8. The man climbed down out of the cargo hold and crouched behind the wheel.  He patted the small package hidden under his shirt collar to reassure himself it was still there and then began planning his escape.

  9. Your sister has been acting so strange lately.  You weren’t sure why until you did what little sisters do and peeked in her diary.  Wow, you really wish you hadn’t!

  10. Sitting at the table, surrounded by people whose language you do not speak, you struggle to find a way to avoid eating the deep fried insects being offered to you without being rude.

 

Use your imagination and go crazy!  Feel free to share some of your story ideas in the comments!

 

 

Reconsidering Regina

 

Regina woke up and it was still dark.  Confused, she tried to roll over and look at the alarm clock but for some reason she couldn’t roll all the way.  She realized her head was pounding and instinctively tried to reach her hand up to her head.  Still confused and quite groggy, a hollow sense of panic chased the breath out of her chest as she realized that she couldn’t raise her hands at all.

Her grogginess vanished in an instant as adrenaline filled the hollow space in her chest with short, ragged breaths.  Her eyes were now opened wide and her black pupils took over all the blue as they expanded to search for a source of light, any source of light, to gain some sense of up or down.

There was no light.  Regina could feel her heart beating at what felt like an impossible pace and had dealt with her heart issues long enough to know that this terror could kill her.  Pointlessly she closed her eyes to the dark and concentrated on slowing down her breathing.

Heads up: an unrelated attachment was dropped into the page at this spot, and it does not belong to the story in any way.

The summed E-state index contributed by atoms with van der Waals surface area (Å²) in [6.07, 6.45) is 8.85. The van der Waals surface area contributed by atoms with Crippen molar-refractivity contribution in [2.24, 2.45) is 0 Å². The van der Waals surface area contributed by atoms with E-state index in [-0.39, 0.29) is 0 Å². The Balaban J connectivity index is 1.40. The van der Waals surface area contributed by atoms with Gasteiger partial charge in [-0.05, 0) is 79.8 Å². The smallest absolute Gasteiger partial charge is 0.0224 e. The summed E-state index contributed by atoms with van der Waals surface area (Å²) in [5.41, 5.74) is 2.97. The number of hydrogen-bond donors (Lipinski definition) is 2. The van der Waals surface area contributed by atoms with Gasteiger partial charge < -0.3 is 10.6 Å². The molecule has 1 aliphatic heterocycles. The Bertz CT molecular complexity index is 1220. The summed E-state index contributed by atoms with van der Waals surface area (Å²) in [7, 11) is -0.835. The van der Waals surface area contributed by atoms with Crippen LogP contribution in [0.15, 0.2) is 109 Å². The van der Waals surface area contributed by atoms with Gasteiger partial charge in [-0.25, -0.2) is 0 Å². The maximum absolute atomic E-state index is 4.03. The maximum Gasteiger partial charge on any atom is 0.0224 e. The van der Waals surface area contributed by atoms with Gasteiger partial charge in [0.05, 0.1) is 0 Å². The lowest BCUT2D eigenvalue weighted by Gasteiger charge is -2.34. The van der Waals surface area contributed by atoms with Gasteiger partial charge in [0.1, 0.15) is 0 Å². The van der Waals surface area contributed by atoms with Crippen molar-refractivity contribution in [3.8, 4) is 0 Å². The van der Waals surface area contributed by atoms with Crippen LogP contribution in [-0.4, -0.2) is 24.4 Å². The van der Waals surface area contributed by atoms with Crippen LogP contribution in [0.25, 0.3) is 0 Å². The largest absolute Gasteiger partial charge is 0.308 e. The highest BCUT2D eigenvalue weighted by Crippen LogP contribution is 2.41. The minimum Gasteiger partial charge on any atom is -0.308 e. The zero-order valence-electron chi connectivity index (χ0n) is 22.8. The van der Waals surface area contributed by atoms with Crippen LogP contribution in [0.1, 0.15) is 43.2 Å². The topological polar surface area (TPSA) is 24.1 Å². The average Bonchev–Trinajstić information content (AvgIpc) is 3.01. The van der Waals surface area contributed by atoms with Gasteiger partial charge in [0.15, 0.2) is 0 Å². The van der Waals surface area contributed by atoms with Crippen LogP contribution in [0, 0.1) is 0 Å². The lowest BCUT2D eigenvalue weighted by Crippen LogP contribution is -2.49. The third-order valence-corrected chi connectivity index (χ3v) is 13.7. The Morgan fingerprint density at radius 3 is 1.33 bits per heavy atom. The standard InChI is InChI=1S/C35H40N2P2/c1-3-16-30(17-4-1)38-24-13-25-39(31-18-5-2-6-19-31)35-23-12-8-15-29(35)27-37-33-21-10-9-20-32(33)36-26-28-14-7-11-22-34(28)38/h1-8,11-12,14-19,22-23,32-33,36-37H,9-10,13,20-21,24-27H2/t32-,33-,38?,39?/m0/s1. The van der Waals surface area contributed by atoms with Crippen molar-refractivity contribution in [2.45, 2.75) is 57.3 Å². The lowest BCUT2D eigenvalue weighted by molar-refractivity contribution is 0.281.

She tried again to roll to first the left, then the right, but found she was unable to roll more than a few inches either way and seemed to be stuck laying on her back.  With a deep, sobbing breath, Regina started moving her fingers around and realized that not only did her wrists seem to be bound together, but when she tried to pull her arms up towards her face she felt her feet try to come along with the tugging.

Regina knew now that she was in real trouble.  Her breathing became irregular again and she started sobbing as she felt her heart pick up its pace.  A loud metallic thud near her head scared her even more and she felt her heartbeat get erratic as the thud was followed by a slow, screeching trail of sound that seemed to go from her head down to where her hands were bound.

The last thing Regina ever saw was a brilliant burst of light as the trunk was flung open and her heart finally gave up.

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“Geez, Frank, you were only ever supposed to take ‘er and scare ‘er, not ever kill ‘er.  The bosses are gonna be pissed!” Pat spat.  “Why’d you have to go and kill ‘er?”

“I never even touched her, besides tying her up and putting her in the trunk!” Frank explained.  “They can’t do nothin’, because I didn’t do nothin’!”

Pat rubbed the stubble of beard growth on his face as he thought about this for a minute.  “Well, I don’t think that’s gonna matter none to em’.  We gotta do something about this,” he finally decided.

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READERS:

Here is where I am undecided in the direction of the story for Frank and Pat.  Do they hided the evidence and cover up the accidental murder from their bosses?  Or do they come clean and deal with the consequences?

Help me decide in the comments section!

 

Murderous Meerkat or Mousy Mole?

I have done a lot of writing over the past couple of decades.  Have you read any of my stuff?  Unless we shared a class together at some point, probably not.  That’s because I have always been a mousy mole about my writing.